Since 2002, Planetary Radio has visited with a scientist, engineer, project manager, advocate, or writer who provides a unique perspective on the quest for knowledge about our solar system and beyond. The full show archive is available for free.
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Sam Birch, an assistant professor at Brown University, explores what we know about the alluvial rivers of Earth, Mars, and Saturn's moon Titan.
This is the 50th anniversary of the most audacious space mission in history. Apollo 8 blazed a path for the first moon landing seven months later, and gave a troubled nation reason for hope and pride.
Mat Kaplan talks with participants in the National Space Society’s recent Space Settlement Summit about human destiny in space.
A computer model based on our best data about Saturn’s cloud-shrouded moon says that torrential liquid methane pounds the surface far more frequently than previously expected. Sean Faulk and Jonathan Mitchell of UCLA explain.
With hours to go before the Great American Eclipse, nine outstanding guests joined host Mat Kaplan for Planetary Radio Live in front of 1,100 rowdy eclipse and space science fans.
JPL astrophysicists Alina Kiessling and Jason Rhodes were brought together by their fascination over the mystery of dark energy. They talk with Planetary Radio about their research and the many missions they are contributing to, including WFIRST, a unique new space telescope.
The world’s most powerful solar telescope has just been renamed for the man responsible for its creation. We’ll meet astrophysicist and helioseismologist Phil Goode, and we’ll enjoy a tour of the Goode Solar Telescope.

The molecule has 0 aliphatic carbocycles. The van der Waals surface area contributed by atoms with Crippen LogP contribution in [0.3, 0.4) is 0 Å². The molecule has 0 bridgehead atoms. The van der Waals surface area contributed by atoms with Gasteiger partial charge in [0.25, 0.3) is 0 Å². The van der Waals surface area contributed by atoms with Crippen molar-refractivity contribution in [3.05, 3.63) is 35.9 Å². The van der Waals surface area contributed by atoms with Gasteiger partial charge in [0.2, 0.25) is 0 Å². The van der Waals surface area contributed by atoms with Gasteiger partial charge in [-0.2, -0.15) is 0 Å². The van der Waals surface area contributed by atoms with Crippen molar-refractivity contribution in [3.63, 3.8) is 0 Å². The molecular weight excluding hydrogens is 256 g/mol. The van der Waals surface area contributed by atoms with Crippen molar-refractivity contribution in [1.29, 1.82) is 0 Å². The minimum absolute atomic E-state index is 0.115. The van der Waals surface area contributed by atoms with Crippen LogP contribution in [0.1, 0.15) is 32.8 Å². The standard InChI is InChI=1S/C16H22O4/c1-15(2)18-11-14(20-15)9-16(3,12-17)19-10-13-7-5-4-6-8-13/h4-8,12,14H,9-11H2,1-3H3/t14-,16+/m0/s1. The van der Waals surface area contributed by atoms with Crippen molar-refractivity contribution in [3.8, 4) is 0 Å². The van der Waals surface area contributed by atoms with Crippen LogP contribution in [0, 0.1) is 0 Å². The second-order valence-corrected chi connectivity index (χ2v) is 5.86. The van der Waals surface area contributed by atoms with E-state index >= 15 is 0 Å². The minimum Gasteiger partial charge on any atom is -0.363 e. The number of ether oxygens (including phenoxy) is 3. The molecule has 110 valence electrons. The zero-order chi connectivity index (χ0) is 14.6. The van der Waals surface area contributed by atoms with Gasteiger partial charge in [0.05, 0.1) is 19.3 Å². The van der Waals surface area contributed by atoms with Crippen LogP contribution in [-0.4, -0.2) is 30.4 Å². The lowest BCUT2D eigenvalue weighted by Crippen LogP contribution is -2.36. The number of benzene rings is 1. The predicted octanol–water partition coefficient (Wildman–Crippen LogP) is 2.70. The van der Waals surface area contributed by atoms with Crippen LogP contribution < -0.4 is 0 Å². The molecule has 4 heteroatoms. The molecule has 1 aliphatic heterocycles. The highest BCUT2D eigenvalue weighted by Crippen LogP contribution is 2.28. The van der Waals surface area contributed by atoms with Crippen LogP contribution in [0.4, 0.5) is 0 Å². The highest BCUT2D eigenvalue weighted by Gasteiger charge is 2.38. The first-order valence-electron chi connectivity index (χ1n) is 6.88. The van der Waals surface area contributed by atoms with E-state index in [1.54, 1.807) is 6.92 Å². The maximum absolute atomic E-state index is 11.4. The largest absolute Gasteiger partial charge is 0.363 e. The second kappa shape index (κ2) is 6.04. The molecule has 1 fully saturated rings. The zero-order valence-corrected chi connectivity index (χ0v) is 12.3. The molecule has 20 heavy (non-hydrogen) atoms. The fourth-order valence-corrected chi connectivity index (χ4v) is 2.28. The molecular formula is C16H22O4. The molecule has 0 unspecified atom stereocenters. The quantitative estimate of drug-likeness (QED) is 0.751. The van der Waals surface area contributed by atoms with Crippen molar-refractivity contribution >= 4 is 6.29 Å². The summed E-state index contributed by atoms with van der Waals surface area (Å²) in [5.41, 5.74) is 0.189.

Will humans live, work and thrive on Mars? What challenges must be met before we can become Martians? On July 20th, the anniversary of the Apollo 11 moon landing, Mat Kaplan welcomed an outstanding panel of experts for conversation in front of a Pasadena, California audience.
Veteran astronomer and cosmologist Sandra Faber has just been awarded the Gruber Prize for Cosmology, honoring more than forty years of pioneering work. She talks with Mat Kaplan on this week’s show.
Asteroid Day, June 30th, marks the anniversary of the great Tunguska impact that leveled a Siberian forest. It reminds us that a Near Earth Object can destroy a city or even a civilization. Former Minor Planet Center Director Tim Spahr reviews our efforts to find and understand these bodies.
How do you keep a dazzlingly complex spacecraft in good health after 20 years in space? That’s the challenge for Julie Webster and her team of engineers supporting the Cassini mission at Saturn.
Moon or Mars? Should NASA depend on private companies? What’s the goal of human spaceflight? These questions were debated three decades ago, yet are just as relevant today. Does that mean space policy is stagnant?
The Aerospace Corporation has been innovating since 1960. Now it’s headed by a former leader of “New Space” company Virgin Galactic. President and CEO Steve Isakowitz talks about the evolving culture of the space industry.
Leaders of the quest to find, understand and protect ourselves from the asteroids and comets called Near Earth Objects gathered with host Mat Kaplan for a live conversation about this existential threat from space.
It takes a lot of terrific components to create a successful spacecraft like Curiosity, the Mars Science Laboratory. We’ll visit JPL to learn about the Terminal Descent Sensor radar that will once again help land a rover on the Red Planet.
John Grunsfeld closes our coverage of the Space Foundation’s 32nd annual Space Symposium in Colorado Springs. We also meet the leaders of the New Generation Space Leaders Program.
Beautiful Death Valley National Park was the setting for a fascinating conversation with famed SETI researcher Jill Tarter and celebrated astronomer, artist and photographer Tyler Nordgren.
Lindley Johnson has just been named NASA's first Planetary Defense Officer. He's joined on this week's PlanRad by astronomer Kelly Fast, the new manager of the Near Earth Object Observation Program.
Planetary Radio returns to SOFIA, the Stratospheric Observatory for Infrared Astronomy, but this time we fly in the giant 747 turned telescope platform. It was a night to remember.
Come with us on a visit to the home of the prime meridian for a conversation with the curator of the Royal Observatory, Greenwich about the race to create a practical means for determining longitude.